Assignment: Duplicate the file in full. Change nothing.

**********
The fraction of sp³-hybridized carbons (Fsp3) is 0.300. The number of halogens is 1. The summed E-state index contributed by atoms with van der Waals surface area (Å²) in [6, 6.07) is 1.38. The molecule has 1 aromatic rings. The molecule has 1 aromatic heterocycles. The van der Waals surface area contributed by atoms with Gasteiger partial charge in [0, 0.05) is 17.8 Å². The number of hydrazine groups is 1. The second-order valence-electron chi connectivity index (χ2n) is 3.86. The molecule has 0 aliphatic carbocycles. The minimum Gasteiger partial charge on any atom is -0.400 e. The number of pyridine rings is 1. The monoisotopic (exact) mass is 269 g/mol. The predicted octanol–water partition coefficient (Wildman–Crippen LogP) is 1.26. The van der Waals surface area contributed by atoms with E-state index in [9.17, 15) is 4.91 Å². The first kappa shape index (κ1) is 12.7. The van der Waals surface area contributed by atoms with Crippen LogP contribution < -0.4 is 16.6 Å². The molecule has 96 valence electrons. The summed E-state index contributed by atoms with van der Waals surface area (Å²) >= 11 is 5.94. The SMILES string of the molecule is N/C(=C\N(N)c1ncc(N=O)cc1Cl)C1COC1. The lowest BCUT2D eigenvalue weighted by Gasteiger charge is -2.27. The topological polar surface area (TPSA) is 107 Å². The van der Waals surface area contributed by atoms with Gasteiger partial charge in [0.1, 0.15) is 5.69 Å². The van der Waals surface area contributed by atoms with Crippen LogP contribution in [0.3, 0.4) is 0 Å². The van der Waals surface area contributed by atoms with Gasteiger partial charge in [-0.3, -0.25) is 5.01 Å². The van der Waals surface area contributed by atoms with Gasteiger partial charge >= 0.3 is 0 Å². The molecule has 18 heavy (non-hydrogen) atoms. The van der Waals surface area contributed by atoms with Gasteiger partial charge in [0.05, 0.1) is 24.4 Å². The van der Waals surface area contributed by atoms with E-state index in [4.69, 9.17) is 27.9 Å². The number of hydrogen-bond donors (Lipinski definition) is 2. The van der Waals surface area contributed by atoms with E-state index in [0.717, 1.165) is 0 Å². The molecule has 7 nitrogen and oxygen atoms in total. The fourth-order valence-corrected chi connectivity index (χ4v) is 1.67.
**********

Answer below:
The fraction of sp³-hybridized carbons (Fsp3) is 0.300. The number of halogens is 1. The summed E-state index contributed by atoms with van der Waals surface area (Å²) in [6, 6.07) is 1.38. The molecule has 1 aromatic rings. The molecule has 1 aromatic heterocycles. The van der Waals surface area contributed by atoms with Gasteiger partial charge in [0, 0.05) is 17.8 Å². The number of hydrazine groups is 1. The second-order valence-electron chi connectivity index (χ2n) is 3.86. The molecule has 0 aliphatic carbocycles. The minimum Gasteiger partial charge on any atom is -0.400 e. The number of pyridine rings is 1. The monoisotopic (exact) mass is 269 g/mol. The predicted octanol–water partition coefficient (Wildman–Crippen LogP) is 1.26. The van der Waals surface area contributed by atoms with E-state index in [9.17, 15) is 4.91 Å². The first kappa shape index (κ1) is 12.7. The van der Waals surface area contributed by atoms with Crippen LogP contribution < -0.4 is 16.6 Å². The molecule has 96 valence electrons. The summed E-state index contributed by atoms with van der Waals surface area (Å²) >= 11 is 5.94. The SMILES string of the molecule is N/C(=C\N(N)c1ncc(N=O)cc1Cl)C1COC1. The lowest BCUT2D eigenvalue weighted by Gasteiger charge is -2.27. The topological polar surface area (TPSA) is 107 Å². The van der Waals surface area contributed by atoms with Gasteiger partial charge in [0.1, 0.15) is 5.69 Å². The van der Waals surface area contributed by atoms with Crippen LogP contribution in [0.3, 0.4) is 0 Å². The van der Waals surface area contributed by atoms with Gasteiger partial charge in [-0.3, -0.25) is 5.01 Å². The van der Waals surface area contributed by atoms with Gasteiger partial charge >= 0.3 is 0 Å². The molecule has 18 heavy (non-hydrogen) atoms. The van der Waals surface area contributed by atoms with Gasteiger partial charge in [0.05, 0.1) is 24.4 Å². The van der Waals surface area contributed by atoms with E-state index in [4.69, 9.17) is 27.9 Å². The number of hydrogen-bond donors (Lipinski definition) is 2. The van der Waals surface area contributed by atoms with E-state index in [0.717, 1.165) is 0 Å². The molecule has 7 nitrogen and oxygen atoms in total. The fourth-order valence-corrected chi connectivity index (χ4v) is 1.67.